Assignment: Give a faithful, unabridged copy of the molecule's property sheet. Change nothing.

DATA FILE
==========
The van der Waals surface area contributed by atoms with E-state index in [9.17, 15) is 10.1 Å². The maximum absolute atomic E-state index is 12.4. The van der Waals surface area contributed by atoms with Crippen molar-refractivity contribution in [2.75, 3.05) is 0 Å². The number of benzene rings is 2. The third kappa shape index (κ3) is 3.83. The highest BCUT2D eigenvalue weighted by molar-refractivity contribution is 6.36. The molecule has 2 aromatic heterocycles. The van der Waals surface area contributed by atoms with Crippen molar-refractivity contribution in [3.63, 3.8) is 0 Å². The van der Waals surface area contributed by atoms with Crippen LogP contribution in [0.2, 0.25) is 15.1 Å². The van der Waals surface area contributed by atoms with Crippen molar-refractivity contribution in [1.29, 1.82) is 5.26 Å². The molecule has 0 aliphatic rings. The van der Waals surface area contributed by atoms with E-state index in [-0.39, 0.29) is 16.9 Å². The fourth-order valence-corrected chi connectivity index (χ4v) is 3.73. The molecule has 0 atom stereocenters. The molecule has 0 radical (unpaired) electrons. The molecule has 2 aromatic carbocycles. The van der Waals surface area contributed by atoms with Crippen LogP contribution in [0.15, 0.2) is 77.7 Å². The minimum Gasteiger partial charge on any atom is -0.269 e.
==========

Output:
The van der Waals surface area contributed by atoms with E-state index in [9.17, 15) is 10.1 Å². The maximum absolute atomic E-state index is 12.4. The van der Waals surface area contributed by atoms with Crippen molar-refractivity contribution in [2.75, 3.05) is 0 Å². The number of benzene rings is 2. The third kappa shape index (κ3) is 3.83. The highest BCUT2D eigenvalue weighted by molar-refractivity contribution is 6.36. The molecule has 2 aromatic heterocycles. The van der Waals surface area contributed by atoms with Crippen molar-refractivity contribution in [3.63, 3.8) is 0 Å². The van der Waals surface area contributed by atoms with Crippen LogP contribution in [0.2, 0.25) is 15.1 Å². The van der Waals surface area contributed by atoms with Crippen molar-refractivity contribution in [1.29, 1.82) is 5.26 Å². The molecule has 0 aliphatic rings. The van der Waals surface area contributed by atoms with E-state index in [-0.39, 0.29) is 16.9 Å². The fourth-order valence-corrected chi connectivity index (χ4v) is 3.73. The molecule has 0 atom stereocenters. The molecule has 0 radical (unpaired) electrons. The molecule has 2 aromatic carbocycles. The van der Waals surface area contributed by atoms with Crippen LogP contribution in [0.15, 0.2) is 77.7 Å². The minimum Gasteiger partial charge on any atom is -0.269 e.